Letters to the Editor

Letter | Vote 'no' on bond issue

I'm an Island resident and I’m for improving our schools, but against this bond issue. I respectfully urge voters to reject the bond as well. Here's why. The school district has taken the misguided step to buy property we may not need without focusing on the immediate needs to reduce overcrowding, accommodate growth and provide more modern facilities. Why even think about buying more property before we do the math on how to make the best use of space it already owns?

The school district has put an offer on the Stevenson property, which is ½ mile down Island Crest Way from the existing Island Park School. The Stevenson property is less than five acres and much smaller than the current 8.4-acre Island Park school property. Why are we trading down? The 21st Century Planning Committee has specified that any viable school property needs to be at least six acres. The school district indicated they were also in negotiation with the Redeemer Lutheran Church to acquire their adjacent land. However, Pastor Baade of the church wrote a response published on March 2 in the Mercer Island Patch website that the property is not currently for sale, nor is the church in any negotiations to sell. Even if they do end up acquiring the church property, the combined property is still significantly smaller than the existing Island Park school property. The school district has allocated $9 million to acquire property when they haven’t invested anything to evaluate how to make the best use of the properties it already owns. Acquiring property and building a new school does absolutely nothing to resolve the immediate issue of overcrowding, since a new school wouldn’t be online for several years. And $9 million can be better used for more classroom space, teachers, lab equipment, musical instruments, etc.

If the old Island Park school is used as a “swing school” for several years following the completion of a new IP school ½ mile away, can you imagine the gridlock from double the school traffic on that section of Island Crest Way? The school district states that moving Island Park school ½ mile to the south will improve traffic flow. Really? Where is the data to back up that assertion? The fact is, no traffic study has been done, nor has an environmental study. The only criteria that the Stevenson property has is that it is available. Does that alone make it the best option for our schools and our kids? I don’t think so.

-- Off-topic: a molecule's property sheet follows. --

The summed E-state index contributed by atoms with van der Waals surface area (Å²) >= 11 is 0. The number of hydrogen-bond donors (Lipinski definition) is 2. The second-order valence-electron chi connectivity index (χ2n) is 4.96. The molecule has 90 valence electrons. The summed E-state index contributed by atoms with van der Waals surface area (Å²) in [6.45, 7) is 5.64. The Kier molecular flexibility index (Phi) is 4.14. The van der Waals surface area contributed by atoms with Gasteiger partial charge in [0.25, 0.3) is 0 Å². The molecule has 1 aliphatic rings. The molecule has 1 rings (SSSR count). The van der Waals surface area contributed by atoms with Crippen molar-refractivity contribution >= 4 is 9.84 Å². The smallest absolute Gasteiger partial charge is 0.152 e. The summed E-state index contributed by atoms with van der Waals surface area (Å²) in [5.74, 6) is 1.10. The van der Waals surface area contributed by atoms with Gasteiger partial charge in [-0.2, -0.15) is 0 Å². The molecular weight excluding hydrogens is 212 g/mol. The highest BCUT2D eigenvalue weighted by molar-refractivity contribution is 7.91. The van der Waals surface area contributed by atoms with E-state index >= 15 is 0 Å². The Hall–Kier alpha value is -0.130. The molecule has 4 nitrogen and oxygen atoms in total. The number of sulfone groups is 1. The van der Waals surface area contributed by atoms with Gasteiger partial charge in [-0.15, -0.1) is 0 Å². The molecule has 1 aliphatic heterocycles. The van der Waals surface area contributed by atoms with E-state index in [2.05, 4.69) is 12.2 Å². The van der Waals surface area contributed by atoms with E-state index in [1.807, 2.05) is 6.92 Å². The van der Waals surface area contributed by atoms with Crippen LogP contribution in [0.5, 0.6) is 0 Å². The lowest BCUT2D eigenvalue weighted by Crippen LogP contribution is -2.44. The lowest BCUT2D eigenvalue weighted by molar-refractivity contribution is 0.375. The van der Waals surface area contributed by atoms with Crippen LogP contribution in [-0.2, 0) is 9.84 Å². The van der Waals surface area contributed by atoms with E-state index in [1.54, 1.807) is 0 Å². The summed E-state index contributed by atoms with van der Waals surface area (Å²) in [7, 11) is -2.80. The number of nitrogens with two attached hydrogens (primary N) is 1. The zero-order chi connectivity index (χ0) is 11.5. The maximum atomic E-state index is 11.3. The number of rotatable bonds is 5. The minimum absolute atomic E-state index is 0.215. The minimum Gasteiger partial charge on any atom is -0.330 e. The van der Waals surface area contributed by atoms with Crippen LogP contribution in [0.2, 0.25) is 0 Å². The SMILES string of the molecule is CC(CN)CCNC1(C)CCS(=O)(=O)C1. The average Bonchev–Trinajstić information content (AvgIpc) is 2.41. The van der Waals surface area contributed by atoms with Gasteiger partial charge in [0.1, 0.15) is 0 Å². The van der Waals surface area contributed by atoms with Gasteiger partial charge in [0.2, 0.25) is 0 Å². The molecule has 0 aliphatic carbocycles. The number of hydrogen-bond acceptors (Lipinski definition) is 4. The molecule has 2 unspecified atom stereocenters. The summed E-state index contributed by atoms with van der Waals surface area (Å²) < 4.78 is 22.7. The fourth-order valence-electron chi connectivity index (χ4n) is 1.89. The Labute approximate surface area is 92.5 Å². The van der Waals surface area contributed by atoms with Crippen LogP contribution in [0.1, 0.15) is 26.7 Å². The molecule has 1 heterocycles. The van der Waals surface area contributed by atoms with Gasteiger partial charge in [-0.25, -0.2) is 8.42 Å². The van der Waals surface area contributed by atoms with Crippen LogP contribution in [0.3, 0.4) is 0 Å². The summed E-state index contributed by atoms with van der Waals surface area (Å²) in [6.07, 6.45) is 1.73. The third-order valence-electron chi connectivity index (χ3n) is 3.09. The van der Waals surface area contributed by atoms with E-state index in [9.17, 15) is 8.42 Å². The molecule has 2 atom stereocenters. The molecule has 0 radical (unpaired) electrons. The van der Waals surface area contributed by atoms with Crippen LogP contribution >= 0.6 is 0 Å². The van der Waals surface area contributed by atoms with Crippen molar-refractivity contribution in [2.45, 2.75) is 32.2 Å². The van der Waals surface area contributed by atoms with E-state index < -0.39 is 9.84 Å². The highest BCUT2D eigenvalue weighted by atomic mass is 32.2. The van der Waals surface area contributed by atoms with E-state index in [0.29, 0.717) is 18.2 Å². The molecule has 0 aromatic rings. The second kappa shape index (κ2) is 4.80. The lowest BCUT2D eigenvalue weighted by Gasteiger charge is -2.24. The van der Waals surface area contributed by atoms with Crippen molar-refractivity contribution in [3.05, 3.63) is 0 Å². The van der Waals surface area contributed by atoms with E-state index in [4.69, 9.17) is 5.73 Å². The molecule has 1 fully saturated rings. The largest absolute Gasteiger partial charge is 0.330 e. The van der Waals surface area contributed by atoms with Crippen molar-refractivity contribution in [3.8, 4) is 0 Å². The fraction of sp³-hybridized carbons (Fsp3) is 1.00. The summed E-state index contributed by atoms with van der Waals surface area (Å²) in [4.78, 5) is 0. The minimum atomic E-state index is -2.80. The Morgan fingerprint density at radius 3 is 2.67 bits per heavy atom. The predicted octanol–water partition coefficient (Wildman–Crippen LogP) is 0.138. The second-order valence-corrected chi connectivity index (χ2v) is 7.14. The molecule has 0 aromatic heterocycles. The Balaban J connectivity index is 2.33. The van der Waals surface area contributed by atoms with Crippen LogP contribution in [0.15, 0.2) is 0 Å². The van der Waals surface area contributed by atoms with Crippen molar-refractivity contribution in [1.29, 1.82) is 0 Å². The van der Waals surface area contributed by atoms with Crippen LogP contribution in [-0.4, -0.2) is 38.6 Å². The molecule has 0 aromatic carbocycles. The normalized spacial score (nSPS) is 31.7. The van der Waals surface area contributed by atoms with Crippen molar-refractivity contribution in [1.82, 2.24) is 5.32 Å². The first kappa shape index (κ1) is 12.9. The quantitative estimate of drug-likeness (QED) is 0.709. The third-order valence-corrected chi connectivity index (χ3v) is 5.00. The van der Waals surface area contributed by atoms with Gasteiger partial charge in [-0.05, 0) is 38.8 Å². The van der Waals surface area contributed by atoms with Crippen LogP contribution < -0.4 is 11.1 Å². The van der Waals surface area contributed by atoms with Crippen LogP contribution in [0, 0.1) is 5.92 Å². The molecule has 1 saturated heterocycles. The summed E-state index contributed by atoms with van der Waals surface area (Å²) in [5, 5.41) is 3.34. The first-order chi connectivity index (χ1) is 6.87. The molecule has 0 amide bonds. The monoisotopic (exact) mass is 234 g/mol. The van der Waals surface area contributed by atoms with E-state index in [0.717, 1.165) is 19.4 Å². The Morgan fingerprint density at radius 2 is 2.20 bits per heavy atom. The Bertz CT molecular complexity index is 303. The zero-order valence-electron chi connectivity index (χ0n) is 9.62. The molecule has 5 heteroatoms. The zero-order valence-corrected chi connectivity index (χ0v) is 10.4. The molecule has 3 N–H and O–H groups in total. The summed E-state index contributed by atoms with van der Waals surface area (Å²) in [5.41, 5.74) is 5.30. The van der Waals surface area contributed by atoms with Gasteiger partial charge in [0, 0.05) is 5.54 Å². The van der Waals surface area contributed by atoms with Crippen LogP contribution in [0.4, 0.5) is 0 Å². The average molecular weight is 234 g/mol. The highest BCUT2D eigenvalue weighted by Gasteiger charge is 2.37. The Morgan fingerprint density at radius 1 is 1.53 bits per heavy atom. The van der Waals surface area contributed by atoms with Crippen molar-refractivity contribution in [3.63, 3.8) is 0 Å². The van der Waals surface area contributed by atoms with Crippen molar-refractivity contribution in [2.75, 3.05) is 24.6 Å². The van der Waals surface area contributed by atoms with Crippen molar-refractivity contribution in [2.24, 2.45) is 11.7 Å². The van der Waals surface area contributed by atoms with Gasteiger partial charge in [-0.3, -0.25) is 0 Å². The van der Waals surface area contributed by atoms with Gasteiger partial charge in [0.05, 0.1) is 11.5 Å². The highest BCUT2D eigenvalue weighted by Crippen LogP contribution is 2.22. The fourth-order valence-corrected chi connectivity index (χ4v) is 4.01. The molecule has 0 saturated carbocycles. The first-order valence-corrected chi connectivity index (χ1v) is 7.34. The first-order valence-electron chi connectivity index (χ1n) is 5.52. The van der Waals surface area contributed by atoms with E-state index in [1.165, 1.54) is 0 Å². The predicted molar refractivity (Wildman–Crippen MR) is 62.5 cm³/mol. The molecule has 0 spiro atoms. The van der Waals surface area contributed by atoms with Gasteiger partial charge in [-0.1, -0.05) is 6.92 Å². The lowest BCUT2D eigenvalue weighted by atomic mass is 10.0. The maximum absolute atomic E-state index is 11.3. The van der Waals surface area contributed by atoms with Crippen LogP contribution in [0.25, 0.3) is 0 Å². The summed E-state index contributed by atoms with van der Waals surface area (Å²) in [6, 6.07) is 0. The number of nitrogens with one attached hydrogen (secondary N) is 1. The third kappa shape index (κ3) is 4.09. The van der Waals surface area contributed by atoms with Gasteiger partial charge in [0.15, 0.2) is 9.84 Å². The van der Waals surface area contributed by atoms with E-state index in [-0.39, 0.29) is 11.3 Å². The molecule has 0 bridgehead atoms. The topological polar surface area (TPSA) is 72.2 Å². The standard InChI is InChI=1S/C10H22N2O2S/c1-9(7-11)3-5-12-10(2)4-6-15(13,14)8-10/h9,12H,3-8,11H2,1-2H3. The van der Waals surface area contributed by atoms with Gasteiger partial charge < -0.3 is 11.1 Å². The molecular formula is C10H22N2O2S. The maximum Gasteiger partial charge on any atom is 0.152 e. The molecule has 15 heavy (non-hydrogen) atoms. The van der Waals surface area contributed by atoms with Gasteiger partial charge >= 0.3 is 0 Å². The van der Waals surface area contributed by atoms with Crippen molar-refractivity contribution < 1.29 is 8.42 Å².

A better option would be to study how to get more value from the 43-acre North Mercer mega-block, the 37-acre South Mercer campus and the stand-alone elementary school properties. The district says they are delaying any study of the North Mercer mega-block to maintain flexibility for future MIHS expansion. But, they also state that any high school remediation is 20-30 years away. Why allow that space to go underutilized for the next 20-30 years?

I have always supported the bond issues to improve the schools, but this is one that deserves much closer scrutiny. The 21st Century Planning Committee has come up with recommendations to rebuild the elementary and middle schools to improve overcrowding, accommodate growth and provide more modern facilities. I applaud most of the recommendations. However, the school district and board have jumped the gun and are about to waste taxpayer money on property that will not provide for any of our immediate needs. What are they thinking? And as for the $196 million amount. The total amount and time to deliver the improvements will surely cost us far more than advertised. When was the last time you saw a multi-year government contract come in on time and under budget? If you believe the school district won't be asking us in the near future for yet more money to complete their plans, then I've got a bridge to sell you. I urge voters to reject this approach and vote “no” on the bond issue to force the school district to come up with a more focused and cost-effective approach to solving the immediate needs of our children.

Thank you for listening.

Jon Brooks

 

 

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